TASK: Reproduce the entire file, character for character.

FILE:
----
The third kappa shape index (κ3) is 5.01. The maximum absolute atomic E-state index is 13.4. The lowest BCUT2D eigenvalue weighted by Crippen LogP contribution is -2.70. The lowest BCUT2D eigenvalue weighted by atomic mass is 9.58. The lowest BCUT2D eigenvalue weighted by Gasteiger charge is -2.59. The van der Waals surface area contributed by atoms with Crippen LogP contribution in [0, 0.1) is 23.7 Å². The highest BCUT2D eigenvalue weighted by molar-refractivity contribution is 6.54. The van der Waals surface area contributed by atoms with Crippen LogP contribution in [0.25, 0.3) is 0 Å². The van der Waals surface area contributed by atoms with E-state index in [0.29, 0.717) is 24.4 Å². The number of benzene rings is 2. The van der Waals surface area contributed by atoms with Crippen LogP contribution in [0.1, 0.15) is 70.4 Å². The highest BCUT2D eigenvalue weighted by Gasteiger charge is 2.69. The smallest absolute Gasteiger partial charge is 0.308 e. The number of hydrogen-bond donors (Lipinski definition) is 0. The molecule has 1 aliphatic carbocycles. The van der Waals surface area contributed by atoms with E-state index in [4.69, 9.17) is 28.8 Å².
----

The third kappa shape index (κ3) is 5.01. The maximum absolute atomic E-state index is 13.4. The lowest BCUT2D eigenvalue weighted by Crippen LogP contribution is -2.70. The lowest BCUT2D eigenvalue weighted by atomic mass is 9.58. The lowest BCUT2D eigenvalue weighted by Gasteiger charge is -2.59. The van der Waals surface area contributed by atoms with Crippen LogP contribution in [0, 0.1) is 23.7 Å². The highest BCUT2D eigenvalue weighted by molar-refractivity contribution is 6.54. The van der Waals surface area contributed by atoms with Crippen LogP contribution in [0.25, 0.3) is 0 Å². The van der Waals surface area contributed by atoms with E-state index in [0.29, 0.717) is 24.4 Å². The number of benzene rings is 2. The van der Waals surface area contributed by atoms with Crippen LogP contribution in [0.1, 0.15) is 70.4 Å². The highest BCUT2D eigenvalue weighted by Gasteiger charge is 2.69. The smallest absolute Gasteiger partial charge is 0.308 e. The number of hydrogen-bond donors (Lipinski definition) is 0. The molecule has 1 aliphatic carbocycles. The van der Waals surface area contributed by atoms with E-state index in [4.69, 9.17) is 28.8 Å².